Great show, as always!

  • Director

    I’m a librarian in a small library (pop. 845) We just classify everything as Adult Fiction. When we recommend books we’ll point out the general characteristics of the book.  Of course here the budget needs to go heavily Suspense because that is what my readers prefer.

  • Carol Kubala

    Ann asked about my thoughts on integrating or serparation of genre in a library collection. This has been a library debate it seems since time began. Each library makes the decision based on many factors, one of which may just be personal preference of the person in charge. Many libraries have adopted a book store model so do try to separate genres. In our library we have decided to house an integrated collection with fiction being shelved alphabetically by author. Enough confusion is caused by separation of mass market paperbacks (the little ones) from the hardbound fiction. If an author is published in mass market first and then hardcover, his books get split up. We do add some genre lables to the spines such as mystery, sci-fi. We use mystery mostly for series that state such and such, a mystery. This is another source of debate, what gets labeled mystery and what doesn’t. Classic fiction is by dewey number, mostly in the 800’s, once again confusing patrons. We call that aisle the dead author aisle as most authors who are “classic” are deceased.

    This question comes up frequently on library lists such as fiction_l, in Readers’ Advisory sources and articles in professional journals.

    I don’t think there is any right or wrong answer. Whichever way you choose, you should try to stay consistent and find ways to help your readers find what they are looking for. If you integrate your collection and a person wants mysteries, your staff needs to know how to find them. Good cataloging, book lists, knowledgeable  staff will all help.

    I enjoyed this podcast topic and Matthew Dicks comments on where to shelve his books. You’ll find him easily in our library as he’s under F (for fiction) DICKS, then by Matthew, alphabetically by title. Unless of course, the book is new, which means it’s on the new book shelves 🙂

  • Carol Kubala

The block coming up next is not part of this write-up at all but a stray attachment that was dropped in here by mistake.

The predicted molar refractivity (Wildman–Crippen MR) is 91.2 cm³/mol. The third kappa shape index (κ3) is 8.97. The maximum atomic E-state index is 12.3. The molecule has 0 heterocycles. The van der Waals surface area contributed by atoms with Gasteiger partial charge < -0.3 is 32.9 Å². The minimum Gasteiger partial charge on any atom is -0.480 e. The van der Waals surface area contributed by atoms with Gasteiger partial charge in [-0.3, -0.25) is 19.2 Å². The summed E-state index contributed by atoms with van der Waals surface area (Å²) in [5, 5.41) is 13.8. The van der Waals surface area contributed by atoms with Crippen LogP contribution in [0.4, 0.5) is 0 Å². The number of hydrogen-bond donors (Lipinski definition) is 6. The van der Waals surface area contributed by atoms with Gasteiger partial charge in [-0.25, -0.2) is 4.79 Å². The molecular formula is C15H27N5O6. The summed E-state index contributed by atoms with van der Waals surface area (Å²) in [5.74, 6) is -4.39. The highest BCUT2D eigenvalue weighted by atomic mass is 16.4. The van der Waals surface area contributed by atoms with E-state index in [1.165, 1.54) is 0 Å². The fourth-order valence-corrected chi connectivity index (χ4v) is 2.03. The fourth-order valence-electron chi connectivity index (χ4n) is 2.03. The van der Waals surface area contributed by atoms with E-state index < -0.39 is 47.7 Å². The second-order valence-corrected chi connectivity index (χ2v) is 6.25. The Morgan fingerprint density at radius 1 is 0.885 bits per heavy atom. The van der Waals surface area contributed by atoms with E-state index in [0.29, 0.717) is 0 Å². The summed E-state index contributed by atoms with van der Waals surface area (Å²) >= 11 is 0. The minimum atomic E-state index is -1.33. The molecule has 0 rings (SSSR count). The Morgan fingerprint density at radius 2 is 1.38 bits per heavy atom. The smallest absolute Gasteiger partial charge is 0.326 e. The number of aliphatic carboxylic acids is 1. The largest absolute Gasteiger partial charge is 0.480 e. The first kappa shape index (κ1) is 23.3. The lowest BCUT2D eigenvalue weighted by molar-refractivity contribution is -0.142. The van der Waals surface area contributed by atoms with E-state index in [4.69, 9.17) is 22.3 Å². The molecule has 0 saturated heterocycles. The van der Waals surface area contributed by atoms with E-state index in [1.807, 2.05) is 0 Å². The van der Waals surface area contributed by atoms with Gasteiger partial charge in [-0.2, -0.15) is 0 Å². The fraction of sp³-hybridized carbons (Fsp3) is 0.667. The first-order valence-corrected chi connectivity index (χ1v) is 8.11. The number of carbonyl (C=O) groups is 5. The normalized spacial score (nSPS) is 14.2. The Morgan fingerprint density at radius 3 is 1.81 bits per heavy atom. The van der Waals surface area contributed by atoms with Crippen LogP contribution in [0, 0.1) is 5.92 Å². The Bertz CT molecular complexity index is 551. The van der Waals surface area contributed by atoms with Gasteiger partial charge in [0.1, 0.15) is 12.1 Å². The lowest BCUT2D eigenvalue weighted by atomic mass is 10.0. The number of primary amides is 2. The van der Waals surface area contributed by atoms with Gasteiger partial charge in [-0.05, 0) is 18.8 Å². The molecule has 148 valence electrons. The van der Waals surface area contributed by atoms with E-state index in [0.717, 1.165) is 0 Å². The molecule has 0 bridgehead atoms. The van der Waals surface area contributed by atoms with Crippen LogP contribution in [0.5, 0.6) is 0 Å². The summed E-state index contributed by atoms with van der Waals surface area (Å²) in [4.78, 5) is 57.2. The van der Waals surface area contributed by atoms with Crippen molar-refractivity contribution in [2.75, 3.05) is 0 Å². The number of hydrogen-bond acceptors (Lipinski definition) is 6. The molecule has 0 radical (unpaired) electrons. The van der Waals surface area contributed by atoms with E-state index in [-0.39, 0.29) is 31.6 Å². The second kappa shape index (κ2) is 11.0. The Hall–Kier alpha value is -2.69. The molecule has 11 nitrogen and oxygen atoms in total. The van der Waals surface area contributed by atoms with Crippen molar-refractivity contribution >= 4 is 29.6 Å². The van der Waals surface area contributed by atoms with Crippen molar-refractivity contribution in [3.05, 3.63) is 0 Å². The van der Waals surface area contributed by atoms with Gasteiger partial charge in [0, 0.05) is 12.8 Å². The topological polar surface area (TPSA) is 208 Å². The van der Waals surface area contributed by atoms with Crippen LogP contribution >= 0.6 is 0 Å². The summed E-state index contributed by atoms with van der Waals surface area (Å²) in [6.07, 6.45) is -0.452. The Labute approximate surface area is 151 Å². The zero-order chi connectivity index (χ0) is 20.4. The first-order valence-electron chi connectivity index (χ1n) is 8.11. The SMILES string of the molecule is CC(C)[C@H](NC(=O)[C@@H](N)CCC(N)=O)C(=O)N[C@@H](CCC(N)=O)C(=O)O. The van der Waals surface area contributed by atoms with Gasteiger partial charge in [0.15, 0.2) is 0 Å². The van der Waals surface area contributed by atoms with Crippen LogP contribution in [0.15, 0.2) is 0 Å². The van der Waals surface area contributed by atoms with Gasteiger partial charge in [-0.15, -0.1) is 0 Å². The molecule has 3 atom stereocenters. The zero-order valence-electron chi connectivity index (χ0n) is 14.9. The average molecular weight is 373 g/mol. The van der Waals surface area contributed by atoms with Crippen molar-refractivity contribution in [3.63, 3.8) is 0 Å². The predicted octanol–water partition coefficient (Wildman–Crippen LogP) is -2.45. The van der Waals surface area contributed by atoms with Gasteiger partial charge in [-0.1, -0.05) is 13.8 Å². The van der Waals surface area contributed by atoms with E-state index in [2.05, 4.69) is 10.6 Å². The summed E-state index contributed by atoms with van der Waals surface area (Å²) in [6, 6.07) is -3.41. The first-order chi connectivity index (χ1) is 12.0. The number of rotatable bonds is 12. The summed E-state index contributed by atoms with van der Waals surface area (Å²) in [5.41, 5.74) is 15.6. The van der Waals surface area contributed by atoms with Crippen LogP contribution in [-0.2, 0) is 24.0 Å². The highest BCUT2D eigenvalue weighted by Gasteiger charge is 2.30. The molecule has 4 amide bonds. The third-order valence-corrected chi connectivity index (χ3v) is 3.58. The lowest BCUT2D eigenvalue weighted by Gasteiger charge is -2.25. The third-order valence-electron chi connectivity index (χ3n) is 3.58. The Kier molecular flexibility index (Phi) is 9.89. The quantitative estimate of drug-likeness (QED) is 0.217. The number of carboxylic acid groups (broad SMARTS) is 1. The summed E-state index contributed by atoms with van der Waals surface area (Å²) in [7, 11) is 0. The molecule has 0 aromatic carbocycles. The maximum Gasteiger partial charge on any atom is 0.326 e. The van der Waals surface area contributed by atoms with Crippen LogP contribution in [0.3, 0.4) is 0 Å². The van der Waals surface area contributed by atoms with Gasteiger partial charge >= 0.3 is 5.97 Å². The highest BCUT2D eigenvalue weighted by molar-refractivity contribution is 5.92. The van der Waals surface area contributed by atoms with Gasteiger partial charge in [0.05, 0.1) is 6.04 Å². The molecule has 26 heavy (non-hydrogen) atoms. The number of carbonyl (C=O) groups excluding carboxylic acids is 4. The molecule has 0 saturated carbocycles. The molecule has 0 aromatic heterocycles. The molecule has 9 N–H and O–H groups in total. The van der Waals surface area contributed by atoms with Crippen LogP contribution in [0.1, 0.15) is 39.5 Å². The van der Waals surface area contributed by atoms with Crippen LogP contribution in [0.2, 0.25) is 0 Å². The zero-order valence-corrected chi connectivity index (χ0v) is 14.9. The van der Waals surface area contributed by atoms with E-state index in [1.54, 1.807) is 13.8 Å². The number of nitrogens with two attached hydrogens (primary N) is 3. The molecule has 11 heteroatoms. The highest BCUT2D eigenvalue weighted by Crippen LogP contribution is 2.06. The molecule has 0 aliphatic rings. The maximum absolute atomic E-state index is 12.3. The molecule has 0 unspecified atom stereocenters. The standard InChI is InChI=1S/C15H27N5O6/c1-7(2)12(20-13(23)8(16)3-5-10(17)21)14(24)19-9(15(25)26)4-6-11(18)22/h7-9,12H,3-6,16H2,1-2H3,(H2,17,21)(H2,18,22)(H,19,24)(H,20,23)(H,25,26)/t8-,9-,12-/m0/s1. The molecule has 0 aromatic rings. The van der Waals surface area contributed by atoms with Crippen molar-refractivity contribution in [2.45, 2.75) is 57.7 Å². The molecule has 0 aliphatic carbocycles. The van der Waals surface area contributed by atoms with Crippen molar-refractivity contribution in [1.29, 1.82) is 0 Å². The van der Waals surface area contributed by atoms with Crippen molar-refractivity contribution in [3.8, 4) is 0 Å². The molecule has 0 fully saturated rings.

Oh, and BTW, I hope some other librarians add their comments. I know you are out there.

  • Here in the UK our main chain bookstore is Waterstones and they’re pretty good with handling mystery/thriller/suspense. I think my local branch is fairly typical and they have them all shelved together in the same corner but there are some labelled shelves, display tables and feature stands for sections like ‘Scandinavian crime’ and ‘cosy mysteries’ (there’s a few but those are two I definitely remember seeing). I don’t tend to read many mystery, thriller or suspense books and one of the things that turned me off buying them was the fact that Scandinavian titles, typically more gritty and violent than I like, dominated the old crime section. Now that the section is broken up a bit and I can have a more specific browse, I do find myself occasionally looking up authors I used to read to see if they have newer books out or what’s been published in a particular sub-genre recently so I think it’s working well for them.

  • Judy

    I only began reading Terry Pratchett a few years ago when my school librarian recommended one of his titles. I was blown away. Terry Pratchett has since become one of my very favorite authors. I have recommended him to several friends and they quickly became fans as well. As a long time reader, I couldn’t figure out why I hadn’t heard heard of him before. I think one of the problems is that Terry Pratchett’s books are shelved in the fantasy/science fiction section or in the young adult section. While his books are fantasy and often appeal to teenagers, his writing goes well beyond these categories. I now wonder how many other wonderful authors I have missed because the books are in the sections of a bookstore and/or library that I don’t usually browse. 

  • Carol Kubala

    Here’s a post that was inspired by the BOTNS discussion regarding Mystery, Thriller, Suspense. It was posted on the RA for All blog by Becky Spratford  How to distinguis thriller form mystery from suspense.

  • Kristen

    Ann — The French Chef episodes are available on Netflix starting with the very first one!